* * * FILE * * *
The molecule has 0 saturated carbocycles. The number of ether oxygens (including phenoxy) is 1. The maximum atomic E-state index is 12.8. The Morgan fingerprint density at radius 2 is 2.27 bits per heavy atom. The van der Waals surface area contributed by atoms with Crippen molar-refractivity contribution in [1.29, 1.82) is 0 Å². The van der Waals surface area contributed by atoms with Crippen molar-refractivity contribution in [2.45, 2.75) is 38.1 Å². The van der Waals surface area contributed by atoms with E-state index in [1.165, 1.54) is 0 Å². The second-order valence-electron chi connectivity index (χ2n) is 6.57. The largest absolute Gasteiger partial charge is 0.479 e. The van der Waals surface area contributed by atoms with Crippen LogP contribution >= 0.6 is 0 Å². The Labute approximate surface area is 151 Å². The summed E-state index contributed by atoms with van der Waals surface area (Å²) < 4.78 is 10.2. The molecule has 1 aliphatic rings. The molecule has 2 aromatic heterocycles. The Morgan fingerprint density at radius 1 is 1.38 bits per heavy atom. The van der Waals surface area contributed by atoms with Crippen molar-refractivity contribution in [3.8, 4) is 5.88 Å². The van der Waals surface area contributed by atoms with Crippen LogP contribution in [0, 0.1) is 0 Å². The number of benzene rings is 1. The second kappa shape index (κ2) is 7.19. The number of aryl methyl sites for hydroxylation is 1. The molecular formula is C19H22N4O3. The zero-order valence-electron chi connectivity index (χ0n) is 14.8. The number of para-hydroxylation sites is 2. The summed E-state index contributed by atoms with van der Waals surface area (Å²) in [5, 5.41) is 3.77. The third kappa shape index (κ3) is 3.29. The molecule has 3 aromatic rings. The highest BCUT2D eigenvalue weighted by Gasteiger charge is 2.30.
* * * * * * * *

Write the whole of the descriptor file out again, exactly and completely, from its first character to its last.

The molecule has 0 saturated carbocycles. The number of ether oxygens (including phenoxy) is 1. The maximum atomic E-state index is 12.8. The Morgan fingerprint density at radius 2 is 2.27 bits per heavy atom. The van der Waals surface area contributed by atoms with Crippen molar-refractivity contribution in [1.29, 1.82) is 0 Å². The van der Waals surface area contributed by atoms with Crippen molar-refractivity contribution in [2.45, 2.75) is 38.1 Å². The van der Waals surface area contributed by atoms with E-state index in [1.165, 1.54) is 0 Å². The second-order valence-electron chi connectivity index (χ2n) is 6.57. The largest absolute Gasteiger partial charge is 0.479 e. The van der Waals surface area contributed by atoms with Crippen LogP contribution >= 0.6 is 0 Å². The Labute approximate surface area is 151 Å². The summed E-state index contributed by atoms with van der Waals surface area (Å²) < 4.78 is 10.2. The molecule has 1 aliphatic rings. The molecule has 2 aromatic heterocycles. The Morgan fingerprint density at radius 1 is 1.38 bits per heavy atom. The van der Waals surface area contributed by atoms with Crippen molar-refractivity contribution in [3.8, 4) is 5.88 Å². The van der Waals surface area contributed by atoms with Crippen LogP contribution in [0, 0.1) is 0 Å². The number of benzene rings is 1. The second kappa shape index (κ2) is 7.19. The number of aryl methyl sites for hydroxylation is 1. The molecular formula is C19H22N4O3. The zero-order valence-electron chi connectivity index (χ0n) is 14.8. The number of para-hydroxylation sites is 2. The summed E-state index contributed by atoms with van der Waals surface area (Å²) in [5, 5.41) is 3.77. The third kappa shape index (κ3) is 3.29. The molecule has 3 aromatic rings. The highest BCUT2D eigenvalue weighted by Gasteiger charge is 2.30.